Revenue-sharing mechanism can provide a lasting solution
The government has minced no words in telling the sugar industry to stop relying on subsidies and other support measures for its survival. It should go in for alternative business models, diversifying product profiles, and efficiency enhancement to become economically viable. While giving this sane counsel at the 86th annual general meeting of the Indian Sugar Mills Association (ISMA), Union Food Minister Piyush Goyal also turned down the industry’s plea for reducing the floor price, called “fair and remunerative price” (FRP), for purchasing sugarcane from farmers. But the minister’s most consequential proclamation was to rule out the introduction of a revenue-sharing mechanism mooted by the Rangarajan committee as a replacement of the FRP. This precludes one of the key options for this sector to become self-reliant.
The Rangarajan formula involves sharing 70 per cent of the mills’ revenue from sugar and by-products, or 75 per cent of the revenue from sugar alone, with cane farmers. This is a logical way of linking input (sugarcane) prices with those of output (sugar), on the one hand, and sugar production with market demand, on the other. The objective is to forestall situations of oversupply, which often depresses sugar prices and causes a liquidity crisis in the industry. More importantly, almost all stakeholders in this sector, including sugar manufacturers and cane growers, seem comfortable with it. The government’s predicament, which inhibits it from tinkering with the present cane pricing system at this juncture, is not hard to imagine. The FRP, for all practical purposes, is the minimum support price (MSP) for sugarcane. Any change in it, even if for the better, can be misinterpreted by the farmers who are currently agitating at the Delhi borders for the perpetuation of MSP, besides other demands. But the government should keep the option open and wait for a more favourable environment for introducing the revenue-sharing mechanism as a lasting solution for the sugar sector’s woes.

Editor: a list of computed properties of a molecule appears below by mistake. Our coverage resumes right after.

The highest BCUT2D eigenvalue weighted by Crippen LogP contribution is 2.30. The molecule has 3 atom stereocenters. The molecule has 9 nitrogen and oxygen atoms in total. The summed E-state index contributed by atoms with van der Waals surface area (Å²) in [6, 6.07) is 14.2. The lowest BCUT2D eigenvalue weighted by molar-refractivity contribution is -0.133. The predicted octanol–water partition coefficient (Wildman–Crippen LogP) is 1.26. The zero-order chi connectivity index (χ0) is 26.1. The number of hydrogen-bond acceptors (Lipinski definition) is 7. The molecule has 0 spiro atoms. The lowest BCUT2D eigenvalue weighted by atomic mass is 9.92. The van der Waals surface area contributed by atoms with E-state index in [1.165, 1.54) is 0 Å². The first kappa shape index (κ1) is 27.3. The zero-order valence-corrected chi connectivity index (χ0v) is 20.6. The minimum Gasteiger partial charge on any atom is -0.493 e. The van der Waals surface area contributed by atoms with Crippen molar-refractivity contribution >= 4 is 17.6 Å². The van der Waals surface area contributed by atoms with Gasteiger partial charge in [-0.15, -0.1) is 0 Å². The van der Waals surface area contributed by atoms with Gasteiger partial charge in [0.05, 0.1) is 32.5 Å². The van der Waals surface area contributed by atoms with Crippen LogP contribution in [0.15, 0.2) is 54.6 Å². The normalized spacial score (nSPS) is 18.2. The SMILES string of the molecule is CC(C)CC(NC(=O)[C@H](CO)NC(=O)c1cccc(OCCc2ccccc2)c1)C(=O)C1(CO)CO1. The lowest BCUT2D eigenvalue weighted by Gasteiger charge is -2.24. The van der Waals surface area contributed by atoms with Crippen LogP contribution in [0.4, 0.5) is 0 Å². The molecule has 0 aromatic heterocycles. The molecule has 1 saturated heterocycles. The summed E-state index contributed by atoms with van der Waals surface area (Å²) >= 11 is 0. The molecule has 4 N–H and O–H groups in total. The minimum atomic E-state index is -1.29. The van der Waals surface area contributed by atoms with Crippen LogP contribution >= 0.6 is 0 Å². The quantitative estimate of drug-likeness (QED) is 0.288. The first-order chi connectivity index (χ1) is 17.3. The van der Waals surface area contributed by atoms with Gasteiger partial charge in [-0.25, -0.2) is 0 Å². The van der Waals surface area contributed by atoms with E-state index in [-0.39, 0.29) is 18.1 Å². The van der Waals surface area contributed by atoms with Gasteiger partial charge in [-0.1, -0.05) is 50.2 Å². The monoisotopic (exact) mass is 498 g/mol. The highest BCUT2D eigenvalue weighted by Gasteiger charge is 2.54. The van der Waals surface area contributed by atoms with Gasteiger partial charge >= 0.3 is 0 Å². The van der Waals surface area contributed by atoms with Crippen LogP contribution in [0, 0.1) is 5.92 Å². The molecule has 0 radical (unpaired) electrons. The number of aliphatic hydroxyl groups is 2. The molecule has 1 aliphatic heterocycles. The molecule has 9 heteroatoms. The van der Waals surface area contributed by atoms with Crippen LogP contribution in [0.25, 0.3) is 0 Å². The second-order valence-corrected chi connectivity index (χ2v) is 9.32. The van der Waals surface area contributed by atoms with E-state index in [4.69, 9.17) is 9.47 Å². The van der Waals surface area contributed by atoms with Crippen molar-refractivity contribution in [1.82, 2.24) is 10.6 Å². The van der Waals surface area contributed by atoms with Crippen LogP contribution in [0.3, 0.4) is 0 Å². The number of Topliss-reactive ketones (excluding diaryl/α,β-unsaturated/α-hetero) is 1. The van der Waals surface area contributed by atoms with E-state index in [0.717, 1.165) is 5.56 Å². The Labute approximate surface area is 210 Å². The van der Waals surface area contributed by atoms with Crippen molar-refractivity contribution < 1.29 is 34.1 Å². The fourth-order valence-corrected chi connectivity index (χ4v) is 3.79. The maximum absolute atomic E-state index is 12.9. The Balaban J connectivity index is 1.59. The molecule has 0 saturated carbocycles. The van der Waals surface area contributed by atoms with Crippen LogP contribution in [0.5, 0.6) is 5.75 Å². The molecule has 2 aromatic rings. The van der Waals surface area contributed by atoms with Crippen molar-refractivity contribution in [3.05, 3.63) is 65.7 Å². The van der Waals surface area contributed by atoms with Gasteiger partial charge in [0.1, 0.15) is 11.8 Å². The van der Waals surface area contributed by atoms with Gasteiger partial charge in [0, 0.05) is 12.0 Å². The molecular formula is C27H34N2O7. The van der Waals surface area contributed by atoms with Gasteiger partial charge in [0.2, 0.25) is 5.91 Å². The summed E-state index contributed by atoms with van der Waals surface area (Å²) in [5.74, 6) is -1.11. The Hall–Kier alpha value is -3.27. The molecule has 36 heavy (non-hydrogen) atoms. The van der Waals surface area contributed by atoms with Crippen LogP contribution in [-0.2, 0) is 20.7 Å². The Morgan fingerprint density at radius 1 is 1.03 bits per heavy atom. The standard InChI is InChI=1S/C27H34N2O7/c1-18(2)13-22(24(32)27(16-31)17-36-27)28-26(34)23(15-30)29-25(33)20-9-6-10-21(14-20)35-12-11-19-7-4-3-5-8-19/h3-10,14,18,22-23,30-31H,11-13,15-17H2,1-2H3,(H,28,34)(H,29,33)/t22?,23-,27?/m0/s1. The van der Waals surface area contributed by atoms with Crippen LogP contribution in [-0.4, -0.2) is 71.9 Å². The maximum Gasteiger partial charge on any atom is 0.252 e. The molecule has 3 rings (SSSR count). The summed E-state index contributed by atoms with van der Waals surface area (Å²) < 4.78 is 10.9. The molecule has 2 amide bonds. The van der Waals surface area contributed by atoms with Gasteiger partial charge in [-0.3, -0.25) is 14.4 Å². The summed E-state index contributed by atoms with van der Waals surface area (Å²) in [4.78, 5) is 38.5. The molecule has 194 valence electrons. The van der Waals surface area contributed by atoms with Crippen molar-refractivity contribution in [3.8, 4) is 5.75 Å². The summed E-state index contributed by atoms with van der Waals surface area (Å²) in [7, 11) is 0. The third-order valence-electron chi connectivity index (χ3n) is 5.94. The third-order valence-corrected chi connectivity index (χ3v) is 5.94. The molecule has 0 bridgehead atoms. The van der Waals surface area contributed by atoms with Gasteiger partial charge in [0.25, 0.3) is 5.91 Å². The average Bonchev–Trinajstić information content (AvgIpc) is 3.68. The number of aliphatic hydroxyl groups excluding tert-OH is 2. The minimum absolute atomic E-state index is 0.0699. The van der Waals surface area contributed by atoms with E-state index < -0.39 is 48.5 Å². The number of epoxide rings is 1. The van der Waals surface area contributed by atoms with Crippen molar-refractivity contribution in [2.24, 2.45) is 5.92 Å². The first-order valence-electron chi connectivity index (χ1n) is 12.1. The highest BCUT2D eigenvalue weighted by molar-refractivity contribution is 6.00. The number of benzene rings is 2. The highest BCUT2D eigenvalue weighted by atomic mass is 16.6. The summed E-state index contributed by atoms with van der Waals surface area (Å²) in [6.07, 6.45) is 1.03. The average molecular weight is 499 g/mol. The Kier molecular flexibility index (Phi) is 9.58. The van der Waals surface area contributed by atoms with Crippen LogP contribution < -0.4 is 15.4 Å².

Fortunately, several other ways and means are available for the sugar industry to survive without official succour. Diversification and value-addition of its produce, better use of by-products, and higher production of alcohol for industrial use and admixing with vehicular fuels are the few that can help raise sugar mills’ revenues. The government, too, is taking measures to support the industry in this endeavour. It has committed to raising ethanol-admixing with petrol to 20 per cent or more, from the present level of below 10 per cent. It has also stipulated remunerative prices for the ethanol purchased by oil-marketing companies from sugar factories. Besides, it has gone out of the way to permit sugar mills to make ethanol from a variety of materials other than the by-products of sugar production. These include sugar, sugarcane juice, sugar syrup, and B-heavy molasses. This has been done regardless of the fact that it could incentivise expanding the area under sugarcane, a water-guzzling crop that is already causing a rapid depletion of groundwater. Going a step further, the government has allowed the use of surplus foodgrains, including broken and spoiled grains, for conversion into ethanol — a luxury which so far only the rich countries could afford. It is now for the sugar industry to take advantage of these concessions.